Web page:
Human suffering and misery in the remotest part of the world invariably affects the whole family of man. Man has to suffer, not only when the part of the world in which he is residing is visited by natural calamities like earthquakes, famines, floods, diseases etc, but occasionally also at the hands of men driven mad by power—political, economic or social. In both types of situations response from the rest of humanity is spontaneous. In the former case, it takes the form of efforts to bring relief to the stricken. But whenever man has been made to suffer at the hands of other men, the conscience of humanity has been outraged, and the cry has gone round for some sort of guarantees to afford protection to him against the tyranny of his fellow human beings, so that he can be assured of at least his rights to life, liberty and security of person.

Situations in which the call has gone out for such guarantees have arisen when a State has failed to protect foreigners against abuse by local authorities, or has adopted an oppressive or discriminatory attitude towards minorities or racial groups. There are quite a few such black spots in the annals of man. In the nineteenth century, heart-rending tales of atrocities committed by white slave traders on poor, ignorant Africans gave rise to cries of protest in Europe and America. Similarly the massacre of minorities in some countries in the Middle East horrified the world. Nearer our times, before and during World War II, the atrocities perpetrated by Hitler’s Germany on the Jews gave rise to widespread insistence that some mechanism must be evolved to assure international protection for basic human rights.

In fact such demands had been voiced earlier also. Through a series of treaties concluded after World War II, several European countries had accepted special obligations for the protection of racial and religious minorities, and had given the League of Nations the right to supervise the fulfillment of these obligations. But all this could not save thousands of German Jews who were exterminated by the Nazis. Therefore, after the Second World War had come to a conclusion and the victors met in San Francisco to draw up the blueprint of a new world free of strike, voices were raised urging that provisions covering human rights should be included in the Charter of the United Nations. As a result, the Conference accepted as one among the purposes of the United Nations “to achieve international co-operation….In promoting and encouraging respect for human rights and for the fundamental freedoms for all without distinction as to race, sex, language or religion” (Article I of the U.N. Charter). The Charter specifically referred to “human rights” and “fundamental freedoms” at six other places, but it did not go beyond saying that the world body was to “promote” respect for them and to “encourage” their observance. Neither did it define these rights and freedoms in precise terms.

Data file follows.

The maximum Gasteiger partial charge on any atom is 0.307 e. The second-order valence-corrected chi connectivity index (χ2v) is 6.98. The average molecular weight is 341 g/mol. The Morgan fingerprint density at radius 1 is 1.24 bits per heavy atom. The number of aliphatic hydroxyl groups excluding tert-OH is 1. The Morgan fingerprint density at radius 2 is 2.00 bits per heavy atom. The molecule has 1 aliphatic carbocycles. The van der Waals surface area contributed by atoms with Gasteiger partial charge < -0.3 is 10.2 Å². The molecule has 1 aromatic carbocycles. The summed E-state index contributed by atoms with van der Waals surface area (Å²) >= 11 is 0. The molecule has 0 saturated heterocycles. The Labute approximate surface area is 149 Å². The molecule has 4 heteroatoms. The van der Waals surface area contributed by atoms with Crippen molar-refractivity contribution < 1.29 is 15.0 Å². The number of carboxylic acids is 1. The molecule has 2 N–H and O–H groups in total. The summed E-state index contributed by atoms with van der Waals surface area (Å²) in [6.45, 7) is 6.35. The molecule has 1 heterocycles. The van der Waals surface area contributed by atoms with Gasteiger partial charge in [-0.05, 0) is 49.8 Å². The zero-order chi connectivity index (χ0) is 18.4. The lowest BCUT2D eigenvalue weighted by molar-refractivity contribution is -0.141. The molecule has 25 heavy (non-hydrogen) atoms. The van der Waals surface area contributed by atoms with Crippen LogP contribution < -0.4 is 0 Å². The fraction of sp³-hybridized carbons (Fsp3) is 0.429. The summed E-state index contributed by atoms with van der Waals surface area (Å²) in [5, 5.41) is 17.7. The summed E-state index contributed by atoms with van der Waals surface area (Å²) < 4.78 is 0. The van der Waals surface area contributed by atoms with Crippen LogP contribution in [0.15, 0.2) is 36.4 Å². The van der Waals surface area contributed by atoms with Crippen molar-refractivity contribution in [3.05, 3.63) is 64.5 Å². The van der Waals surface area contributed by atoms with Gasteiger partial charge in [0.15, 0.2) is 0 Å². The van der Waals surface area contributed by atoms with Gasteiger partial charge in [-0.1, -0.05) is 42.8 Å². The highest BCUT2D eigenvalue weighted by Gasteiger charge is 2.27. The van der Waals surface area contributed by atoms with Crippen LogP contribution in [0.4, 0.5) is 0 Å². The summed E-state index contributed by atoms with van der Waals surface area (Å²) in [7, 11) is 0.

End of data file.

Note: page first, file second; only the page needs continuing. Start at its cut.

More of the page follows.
As the Charter, thus, did not create any definite obligations for the United Nations to fulfill, the task of drawing up a declaration of general principles and a treaty containing binding obligations was entrusted to a Commission—the United Nations Commission on Human Rights.

The Declaration drawn up by the Commission recognized two types of human rights, viz., (i) civil and political, e.g., life, liberty and security of person, freedom from arbitrary arrest, imprisonment or exile, right to a fair trial, freedom of thought, conscience and religion and freedom of peaceful assembly and association, and (ii) economic, social and cultural rights, e.g., rights to work, social security, education, participation in the cultural life of the community, sharing in scientific advancement and its benefits and enjoying the arts. The declaration was adopted by the U.N. General Assembly at its session held in Paris in 1948 and declared to be “a common standard of achievement for all peoples and all nations, to the end that every individual and every organ of society, keeping this Declaration constantly in mind, shall strive by teaching and education to promote respect for these rights and freedoms and by progressive measures, national and international, to secure their universal and effective recognition and observance”.